Natural peanut butter with oil in a glass jar and peanuts.

Why Is My Peanut Butter Watery?

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Have you ever noticed a layer of watery liquid on top of peanut butter? It might not be what you think it is! 

Why is my peanut butter watery? The liquid on top is oil, not water! Peanut butter typically does not contain stabilizers or emulsifiers, especially when homemade. When the natural oils separate, a layer forms over the mixture. It is completely safe to eat; just mix it back in before using it!

Read below to learn more about why peanut butter separates, how it’s made, and how you can keep it from separating!

How Is Peanut Butter Made?

To answer the question of why peanut butter separates, we need to dive into the process of making peanut butter, which will help explain why the oil pools on top!  

Peanut butter is made by blending peanuts and other flavoring ingredients until you get a smooth paste called peanut butter. 

That’s right, peanut butter is extremely easy to make! All it takes is roasting fresh peanuts (or buying them pre-roasted) and then blending them in a food processor along with vegetable oil, salt, and sugar.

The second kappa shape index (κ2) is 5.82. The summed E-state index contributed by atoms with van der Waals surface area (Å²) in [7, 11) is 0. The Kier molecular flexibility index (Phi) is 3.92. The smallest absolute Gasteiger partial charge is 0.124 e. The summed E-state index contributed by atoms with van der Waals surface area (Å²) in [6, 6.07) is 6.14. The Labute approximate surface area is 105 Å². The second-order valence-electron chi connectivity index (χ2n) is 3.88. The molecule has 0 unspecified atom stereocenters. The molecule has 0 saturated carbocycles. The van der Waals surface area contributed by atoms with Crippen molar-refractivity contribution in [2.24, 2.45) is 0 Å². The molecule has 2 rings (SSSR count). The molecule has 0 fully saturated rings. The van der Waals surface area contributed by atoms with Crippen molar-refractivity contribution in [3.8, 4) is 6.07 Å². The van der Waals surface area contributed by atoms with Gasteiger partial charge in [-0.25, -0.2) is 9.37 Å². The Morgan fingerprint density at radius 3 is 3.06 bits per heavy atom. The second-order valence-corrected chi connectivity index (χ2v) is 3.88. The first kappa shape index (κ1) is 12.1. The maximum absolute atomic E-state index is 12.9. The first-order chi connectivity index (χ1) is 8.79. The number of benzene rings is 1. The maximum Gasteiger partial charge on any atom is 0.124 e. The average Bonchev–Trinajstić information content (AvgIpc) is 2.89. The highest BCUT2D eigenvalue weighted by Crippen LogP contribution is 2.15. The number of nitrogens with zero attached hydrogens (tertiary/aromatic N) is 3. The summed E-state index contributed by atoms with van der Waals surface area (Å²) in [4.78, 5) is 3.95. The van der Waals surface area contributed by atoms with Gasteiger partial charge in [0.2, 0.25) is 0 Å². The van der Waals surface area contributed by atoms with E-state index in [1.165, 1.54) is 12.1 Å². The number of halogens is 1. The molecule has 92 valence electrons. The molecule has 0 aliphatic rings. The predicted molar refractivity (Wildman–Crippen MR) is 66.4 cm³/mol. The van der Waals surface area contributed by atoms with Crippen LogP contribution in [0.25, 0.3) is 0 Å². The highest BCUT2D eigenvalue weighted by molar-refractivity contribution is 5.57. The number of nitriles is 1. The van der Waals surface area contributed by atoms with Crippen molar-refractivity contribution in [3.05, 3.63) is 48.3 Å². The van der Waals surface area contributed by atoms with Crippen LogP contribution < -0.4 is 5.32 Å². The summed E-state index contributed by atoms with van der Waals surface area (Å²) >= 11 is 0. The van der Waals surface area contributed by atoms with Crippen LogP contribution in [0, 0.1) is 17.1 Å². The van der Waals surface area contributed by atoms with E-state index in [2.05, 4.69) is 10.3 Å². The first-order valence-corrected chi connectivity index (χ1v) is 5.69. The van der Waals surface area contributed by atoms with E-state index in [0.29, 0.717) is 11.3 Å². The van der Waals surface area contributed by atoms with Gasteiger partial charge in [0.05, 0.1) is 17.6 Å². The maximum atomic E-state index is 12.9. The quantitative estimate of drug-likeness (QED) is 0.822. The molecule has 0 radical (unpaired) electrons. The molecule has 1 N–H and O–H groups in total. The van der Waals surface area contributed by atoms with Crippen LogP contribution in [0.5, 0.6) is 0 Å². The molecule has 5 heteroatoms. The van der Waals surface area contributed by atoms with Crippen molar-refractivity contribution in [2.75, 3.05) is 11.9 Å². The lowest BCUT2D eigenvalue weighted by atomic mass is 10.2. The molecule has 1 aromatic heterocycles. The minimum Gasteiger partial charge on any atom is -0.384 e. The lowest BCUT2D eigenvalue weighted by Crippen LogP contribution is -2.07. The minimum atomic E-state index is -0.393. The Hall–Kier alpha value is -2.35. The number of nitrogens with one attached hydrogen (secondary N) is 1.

We can, of course, dig a little deeper. So how exactly do solid peanuts turn into a liquid-like paste? The answer is oil — peanut oil to be precise! 

Peanut Oil Explained

Peanuts in and out of shell isolated on white background.

Peanuts contain a considerable amount of plant fat, which is stored within its natural oils. 

When you blend the peanuts, the centrifugal force along with the friction created during the blending process releases all this stored oil. 

You might be wondering: if peanuts already contain a lot of oil, why do we need to add vegetable oil to the mix? 

The thing is, peanut butter requires a bit of “push” before it releases its natural oils. The added vegetable oil prevents the mixture from seizing and can also help add a richer texture! 

In some cases, you can get away without added oils. But for this to work, you will need a very powerful blender that can quickly blend and heat the peanuts without letting them seize!

After a few minutes into the blending process, the released oil starts to blend in with the solid peanut chunks, which turns them into a paste. 

This “paste phase” is when you would normally add any flavorings (ex. sugar, honey, cane sugar, etc.) and a pinch of salt.